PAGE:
Wings

By Jac Dowling

This month . . . what? A momentary lapse of cogniscence, a Senior Moment? Could be either because I’m currently in a state of suspended agitation / anticipation / anxiety with finger nail devastation as evidence. The reason being the imminent (or otherwise) arrival in the UK of Very Small Person #4. We’ve had two false alarms to date, but the little chap seems quite comfy where he is, with no immediate plans for a grand appearance.

So yesterday evening I installed myself on the stoep and concentrated on thoughts of a tranquil nature. Autumn sunset washed across the rock face in soft peach and bronze, two buzzards spread their wings against the light as they soared in search of prey, and several paragliders drifted across from the jumpsite just above us.  Their wings blended  into the dusk in shades of orange, cream, scarlet and apricot.   All just so perfectly peaceful until the ubiquitous hadedahs screeched into view and ruined everything.   Even the mossie family, now six in total, left the bird feeder in disgust and haven’t returned.   The pigeons remained grounded and did what pigeons seem to do every couple of months – except we never see a baby pigeon.

Paragliding looks, from our aspect, to be a perfect antidote to stress. Floating up and down under a safe and colourful wing, most of the time extremely safe. But not always so. We’ve had one bloke pull his lines too vigorously and land in a schoolyard nearby, as school was coming out. His wing covered a bakkie, his thigh bone appeared somewhere under his armpit. Bad news. Then we had a learner land up in a gum tree, same schoolyard, same time of day. I offered to call the fire brigade with a long ladder, which kind gesture was immediately refused due to cost restraints. Poor guy hung between a branch and a very sharp spike while the instructor yelled at him not to get his lines tangled . . . never mind the state of his nether regions.

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by koko-tewan

There were three occasions on which mountain rescuers were called out to help gliders off ledges on the mountain face. One of them was on a naughty holiday -his wife supposing him to be at a conference somewhere in the Middle East; that must have taken a bit of explaining since his injuries were pretty extensive and the eventual rescue involved an army helicopter which eventually got him down to the school playing field from where he was taken by air ambulance to Cape Town.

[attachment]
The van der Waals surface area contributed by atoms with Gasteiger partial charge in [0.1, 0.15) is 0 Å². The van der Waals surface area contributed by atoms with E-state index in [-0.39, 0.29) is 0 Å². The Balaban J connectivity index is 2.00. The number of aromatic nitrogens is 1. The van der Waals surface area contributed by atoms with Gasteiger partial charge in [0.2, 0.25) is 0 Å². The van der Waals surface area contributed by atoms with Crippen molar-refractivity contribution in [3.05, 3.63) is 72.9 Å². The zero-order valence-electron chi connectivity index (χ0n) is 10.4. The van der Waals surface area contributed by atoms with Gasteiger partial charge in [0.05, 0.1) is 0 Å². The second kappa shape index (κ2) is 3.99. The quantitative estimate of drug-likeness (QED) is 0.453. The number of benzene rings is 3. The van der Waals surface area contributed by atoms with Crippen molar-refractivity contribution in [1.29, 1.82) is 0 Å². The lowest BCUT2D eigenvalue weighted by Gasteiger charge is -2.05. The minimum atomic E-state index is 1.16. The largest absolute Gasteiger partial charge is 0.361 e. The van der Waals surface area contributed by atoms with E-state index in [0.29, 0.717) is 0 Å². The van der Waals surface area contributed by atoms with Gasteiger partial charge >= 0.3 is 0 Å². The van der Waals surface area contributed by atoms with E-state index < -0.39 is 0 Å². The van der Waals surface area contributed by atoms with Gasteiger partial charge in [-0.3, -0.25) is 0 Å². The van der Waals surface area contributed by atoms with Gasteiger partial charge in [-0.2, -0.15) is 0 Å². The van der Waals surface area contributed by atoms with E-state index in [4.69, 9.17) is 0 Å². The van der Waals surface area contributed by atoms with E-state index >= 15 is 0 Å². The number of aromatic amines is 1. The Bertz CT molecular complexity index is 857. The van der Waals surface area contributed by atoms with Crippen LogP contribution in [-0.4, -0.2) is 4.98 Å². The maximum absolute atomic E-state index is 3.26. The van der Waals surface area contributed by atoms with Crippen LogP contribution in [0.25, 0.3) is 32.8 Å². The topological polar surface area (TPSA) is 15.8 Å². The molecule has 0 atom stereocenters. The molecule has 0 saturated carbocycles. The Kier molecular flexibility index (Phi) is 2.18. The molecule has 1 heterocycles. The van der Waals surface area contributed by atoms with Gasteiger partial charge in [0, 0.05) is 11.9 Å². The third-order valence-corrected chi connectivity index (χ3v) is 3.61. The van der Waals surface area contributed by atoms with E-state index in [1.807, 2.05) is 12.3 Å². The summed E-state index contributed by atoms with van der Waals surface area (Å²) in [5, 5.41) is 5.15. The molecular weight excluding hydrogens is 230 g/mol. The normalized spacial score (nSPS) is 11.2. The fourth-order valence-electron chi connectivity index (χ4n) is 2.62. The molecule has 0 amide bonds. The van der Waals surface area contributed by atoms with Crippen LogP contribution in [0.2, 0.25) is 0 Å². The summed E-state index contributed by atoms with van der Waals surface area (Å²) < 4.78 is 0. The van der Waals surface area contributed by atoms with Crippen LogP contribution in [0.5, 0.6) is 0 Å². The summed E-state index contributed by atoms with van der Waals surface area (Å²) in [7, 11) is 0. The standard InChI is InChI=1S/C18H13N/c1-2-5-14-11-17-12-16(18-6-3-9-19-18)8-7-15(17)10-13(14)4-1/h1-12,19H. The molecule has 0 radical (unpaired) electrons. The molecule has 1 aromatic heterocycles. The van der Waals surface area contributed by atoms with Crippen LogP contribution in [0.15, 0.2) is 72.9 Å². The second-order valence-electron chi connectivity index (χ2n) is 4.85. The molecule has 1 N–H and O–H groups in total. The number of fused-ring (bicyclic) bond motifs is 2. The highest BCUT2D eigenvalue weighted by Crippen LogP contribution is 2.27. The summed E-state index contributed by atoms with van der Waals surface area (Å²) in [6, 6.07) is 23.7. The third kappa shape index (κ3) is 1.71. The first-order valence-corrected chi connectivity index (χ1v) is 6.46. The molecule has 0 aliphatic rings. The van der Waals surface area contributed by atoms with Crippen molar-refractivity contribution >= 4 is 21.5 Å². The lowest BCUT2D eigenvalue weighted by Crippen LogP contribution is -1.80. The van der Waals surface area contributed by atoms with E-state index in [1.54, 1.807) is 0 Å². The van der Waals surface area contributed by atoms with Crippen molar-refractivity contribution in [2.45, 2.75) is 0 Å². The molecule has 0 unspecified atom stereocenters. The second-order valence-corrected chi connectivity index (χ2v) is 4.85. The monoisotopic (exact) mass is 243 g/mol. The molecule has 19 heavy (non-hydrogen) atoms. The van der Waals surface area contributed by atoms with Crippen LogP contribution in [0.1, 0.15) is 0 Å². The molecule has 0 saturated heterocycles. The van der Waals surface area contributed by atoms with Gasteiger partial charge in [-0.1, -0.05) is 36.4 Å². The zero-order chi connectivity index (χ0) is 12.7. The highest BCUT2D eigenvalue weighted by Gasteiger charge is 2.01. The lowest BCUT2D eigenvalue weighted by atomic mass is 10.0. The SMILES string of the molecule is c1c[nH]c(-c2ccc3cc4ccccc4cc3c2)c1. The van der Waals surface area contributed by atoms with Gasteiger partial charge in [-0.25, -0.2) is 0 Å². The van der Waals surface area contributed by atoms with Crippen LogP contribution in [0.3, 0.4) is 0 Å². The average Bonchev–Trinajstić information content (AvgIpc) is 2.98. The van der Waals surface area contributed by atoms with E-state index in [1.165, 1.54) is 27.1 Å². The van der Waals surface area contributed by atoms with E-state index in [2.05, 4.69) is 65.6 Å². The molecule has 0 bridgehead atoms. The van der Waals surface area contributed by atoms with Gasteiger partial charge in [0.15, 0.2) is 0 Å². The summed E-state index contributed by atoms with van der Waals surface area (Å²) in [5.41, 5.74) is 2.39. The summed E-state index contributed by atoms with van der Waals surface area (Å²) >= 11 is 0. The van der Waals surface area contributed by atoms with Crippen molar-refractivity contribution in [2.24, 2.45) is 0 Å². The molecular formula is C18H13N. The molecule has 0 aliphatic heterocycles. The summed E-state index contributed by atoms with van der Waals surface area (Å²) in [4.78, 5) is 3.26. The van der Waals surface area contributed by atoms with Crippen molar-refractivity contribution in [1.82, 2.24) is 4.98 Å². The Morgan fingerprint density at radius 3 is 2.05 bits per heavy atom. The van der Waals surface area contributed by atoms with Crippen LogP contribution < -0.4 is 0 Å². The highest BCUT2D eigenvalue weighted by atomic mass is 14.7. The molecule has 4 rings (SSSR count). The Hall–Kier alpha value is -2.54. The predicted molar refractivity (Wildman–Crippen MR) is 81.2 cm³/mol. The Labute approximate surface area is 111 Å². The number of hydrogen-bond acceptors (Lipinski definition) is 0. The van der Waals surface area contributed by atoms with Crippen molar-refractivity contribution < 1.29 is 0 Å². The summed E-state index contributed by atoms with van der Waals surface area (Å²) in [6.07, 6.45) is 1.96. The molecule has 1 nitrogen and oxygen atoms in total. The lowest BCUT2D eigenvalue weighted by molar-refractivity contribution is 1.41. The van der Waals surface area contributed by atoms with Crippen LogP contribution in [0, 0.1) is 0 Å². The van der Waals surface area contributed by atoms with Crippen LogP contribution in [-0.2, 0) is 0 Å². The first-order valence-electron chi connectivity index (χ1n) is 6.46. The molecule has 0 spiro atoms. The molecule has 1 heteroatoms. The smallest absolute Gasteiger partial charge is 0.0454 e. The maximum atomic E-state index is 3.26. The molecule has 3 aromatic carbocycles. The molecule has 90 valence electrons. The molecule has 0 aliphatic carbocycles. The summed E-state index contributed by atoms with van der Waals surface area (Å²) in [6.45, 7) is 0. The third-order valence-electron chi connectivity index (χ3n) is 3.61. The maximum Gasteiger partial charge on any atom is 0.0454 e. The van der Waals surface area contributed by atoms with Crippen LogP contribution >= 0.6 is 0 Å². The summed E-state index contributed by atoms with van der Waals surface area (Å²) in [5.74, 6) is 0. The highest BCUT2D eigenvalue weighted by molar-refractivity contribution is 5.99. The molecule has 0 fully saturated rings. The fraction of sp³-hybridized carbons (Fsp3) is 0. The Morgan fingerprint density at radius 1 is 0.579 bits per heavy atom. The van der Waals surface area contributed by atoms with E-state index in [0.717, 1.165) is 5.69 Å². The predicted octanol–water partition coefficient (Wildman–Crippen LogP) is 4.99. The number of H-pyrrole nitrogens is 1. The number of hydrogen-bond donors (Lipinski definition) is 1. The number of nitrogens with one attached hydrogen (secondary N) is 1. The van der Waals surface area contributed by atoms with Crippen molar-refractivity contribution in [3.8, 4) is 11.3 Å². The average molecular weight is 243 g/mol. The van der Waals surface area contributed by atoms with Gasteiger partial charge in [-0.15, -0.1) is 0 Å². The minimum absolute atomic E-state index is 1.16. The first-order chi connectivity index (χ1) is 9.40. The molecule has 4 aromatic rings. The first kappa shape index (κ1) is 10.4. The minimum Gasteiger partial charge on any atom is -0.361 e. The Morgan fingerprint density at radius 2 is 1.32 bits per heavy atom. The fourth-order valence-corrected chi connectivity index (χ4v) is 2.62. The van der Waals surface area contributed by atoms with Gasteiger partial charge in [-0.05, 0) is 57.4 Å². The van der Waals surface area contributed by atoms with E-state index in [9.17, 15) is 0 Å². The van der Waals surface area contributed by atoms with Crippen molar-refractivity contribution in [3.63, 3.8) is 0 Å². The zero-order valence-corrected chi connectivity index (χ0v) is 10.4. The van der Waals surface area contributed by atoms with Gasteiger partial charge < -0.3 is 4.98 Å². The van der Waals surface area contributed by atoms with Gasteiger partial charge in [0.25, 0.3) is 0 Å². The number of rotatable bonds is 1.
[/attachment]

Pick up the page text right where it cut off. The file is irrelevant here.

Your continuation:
More recently a rookie glider was up on his own, lovely green wing glowing in the late light, when he suddenly disappeared. We drove up the mountain to see if he’d crashed and, looking down, saw him almost, but not quite, impaled on one of Eskom’s spikey sub-stations, right next to the cemetery. Which is next to three churches and a synagogue. So, had the worst come to the worst, he’d have been well situated – and his wing remained intact. Good news.

I’m now proposing to resume my efforts at achieving a state of total tranquillity, wait for tonight’s show of wings, and hope that our little chap arrives safe and sound and soon. And that no-one lands up in an adjacent gumtree in the immediate future.

 

picture from freedigitalphotos.net

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2 thoughts on “Wings

  1. Susan says:

    Best of luck with the arrival of Very Small Person #4!

    As for the paragliders, they have my admiration and respect but they will never have my companionship, which is just as well because the amount of screaming, trauma and general loose-cannon-ism I would bring to their activity would certainly destroy any tranquility they create. Like you, I will watch from the ground and liken them to the birds they mimic.

    Great post, Jac.

  2. jac dowling says:

    Thanks Susan. VSP arrived safely and is a fine little chap. As to the paragliders – twenty five up there last count, and didn’t they look great? I think it must be an incredible feeling to soar, like a bird, and just follow the thermals. We have plenty of gum trees and Eskom spikes to catch the unwary…

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